5 Things Every First Time Home Buyer Should Know about Short Sales
For a borrower, a short sale, also referred to as a pre-foreclosure sale, means selling his home for less than the outstanding balance on his mortgage. For a first time home buyer, on the other hand, a short sale represents an excellent opportunity to purchase a home at a bargain price. Though short sales have gotten more common over the past few years, many home buyers have no idea what they’re getting themselves into until after several unsuccessful attempts to purchase a short-sale property.
A first time home buyer should keep in mind the following five points in order to secure a successful short sale.
- Short sales are different from foreclosures – Unlike a foreclosure, when the lender takes possession of the property and sells it directly to recoup the remaining mortgage balance, a short sale gives the homeowner the opportunity to sell his home at or near the current market value and pay off a portion of his debt in order to avoid foreclosure proceedings. Because the lender must approve the sale, short sales can take much longer than traditional real estate or foreclosure transactions. As surprising as it may seem, not all the sellers understand what a short sale is. Sometimes, distressed homeowners market their properties as short sales before actually defaulting on their loans. When this happens, lenders reject short sale propositions outright.
- A short sale can involve more than one lender – Prior to making an offer on a short sale, a first time home buyer should find out if there are multiple loans or liens filed against the property. This is very important because with short sales the collateral value usually comes up short. Since senior lenders are repaid first, the junior lenders may get just a portion of the outstanding loan balance, or worse, be wiped out completely. Therefore, if there is more than one lender, chances are they won’t approve the short sale.
- The buyer should choose a financing option – Before making a short sale offer, a first time home buyer must know exactly how he’s going to pay for the property. While getting a mortgage from the seller’s lender, who already has most of the information necessary on file, may expedite the loan application process, the home buyer should pay attention to the terms and conditions of the loan, and especially to the interest rate. As a general rule, a one-percentage point difference can make searching for a different lender and dealing with a longer approval process worthwhile. Let’s consider a 30-year fixed-rate mortgage on a $100,000 property, with a 20-percent down payment and a 6-percent interest rate. In this case, the monthly mortgage payment is $667. A 5-percent interest rate will reduce the monthly payment by about $50. Over 30 years, the borrower will save up to $18,000.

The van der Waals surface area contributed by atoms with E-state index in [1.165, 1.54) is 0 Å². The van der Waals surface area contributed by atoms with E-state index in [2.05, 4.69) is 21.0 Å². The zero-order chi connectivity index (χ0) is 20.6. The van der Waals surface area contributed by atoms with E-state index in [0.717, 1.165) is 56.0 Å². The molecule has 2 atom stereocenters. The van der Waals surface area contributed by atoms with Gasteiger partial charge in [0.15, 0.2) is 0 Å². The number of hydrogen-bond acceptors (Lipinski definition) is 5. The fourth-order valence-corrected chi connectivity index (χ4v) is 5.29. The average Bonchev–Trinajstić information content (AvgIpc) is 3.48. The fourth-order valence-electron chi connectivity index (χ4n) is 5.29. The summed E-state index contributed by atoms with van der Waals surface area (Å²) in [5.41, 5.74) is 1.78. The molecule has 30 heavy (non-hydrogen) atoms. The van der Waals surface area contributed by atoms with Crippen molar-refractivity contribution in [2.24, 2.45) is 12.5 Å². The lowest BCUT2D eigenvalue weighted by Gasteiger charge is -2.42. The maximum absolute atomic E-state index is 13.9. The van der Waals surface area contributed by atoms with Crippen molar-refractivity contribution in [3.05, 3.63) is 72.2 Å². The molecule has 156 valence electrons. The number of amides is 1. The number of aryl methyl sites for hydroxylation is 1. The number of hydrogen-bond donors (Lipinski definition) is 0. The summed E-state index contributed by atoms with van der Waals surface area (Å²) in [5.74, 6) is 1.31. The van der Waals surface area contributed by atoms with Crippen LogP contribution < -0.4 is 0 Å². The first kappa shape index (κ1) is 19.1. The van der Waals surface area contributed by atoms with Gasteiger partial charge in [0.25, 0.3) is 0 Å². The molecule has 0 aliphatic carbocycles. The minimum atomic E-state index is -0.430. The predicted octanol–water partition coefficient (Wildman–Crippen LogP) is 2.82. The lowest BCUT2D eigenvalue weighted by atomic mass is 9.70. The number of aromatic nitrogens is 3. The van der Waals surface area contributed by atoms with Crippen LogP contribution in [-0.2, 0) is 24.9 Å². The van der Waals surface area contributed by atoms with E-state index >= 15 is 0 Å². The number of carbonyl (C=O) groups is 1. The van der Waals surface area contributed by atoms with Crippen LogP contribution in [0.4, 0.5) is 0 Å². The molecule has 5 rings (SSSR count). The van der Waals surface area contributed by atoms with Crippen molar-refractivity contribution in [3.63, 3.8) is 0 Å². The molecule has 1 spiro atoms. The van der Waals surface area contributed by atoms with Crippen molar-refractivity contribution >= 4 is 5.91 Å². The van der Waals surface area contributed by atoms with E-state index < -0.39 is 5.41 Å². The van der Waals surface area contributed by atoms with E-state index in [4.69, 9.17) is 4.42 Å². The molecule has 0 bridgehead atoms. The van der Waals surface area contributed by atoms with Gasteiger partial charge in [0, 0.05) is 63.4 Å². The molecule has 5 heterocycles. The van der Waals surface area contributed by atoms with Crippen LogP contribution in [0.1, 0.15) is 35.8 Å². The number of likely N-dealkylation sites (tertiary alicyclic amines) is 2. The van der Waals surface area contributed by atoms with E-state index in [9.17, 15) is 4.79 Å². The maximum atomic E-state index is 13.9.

- Short-sale homes are often sold in “as is” condition – Basically, “as is” indicates the fact that the seller is unable to make repairs. Though a short sale allows a first time home buyer to get a piece of property for a substantial discount, most short-sale homes need major repairs. Thus, someone in the market for a short sale should have a home inspection performed by a licensed, experienced and reputable professional prior to making the final purchase decision.
- Home buyers should seal the deal as soon as possible – Once all the parties involved in a short sale reach an agreement, the home buyer should get everything in writing and recorded officially right away. Since dozens of documents must be collected, signed, submitted through certain channels, analyzed and recorded in a relatively short period of time, any delay can make the deal fall apart.
Purchasing a short sale can be frustrating and stressful. Therefore, as a first time home buyer you need to find a reputable lender committed to helping you reach your financial goals as you work toward successful home ownership. For more information on our home loan products and services, feel free to contact our experienced mortgage consultants at (904)-389-4635.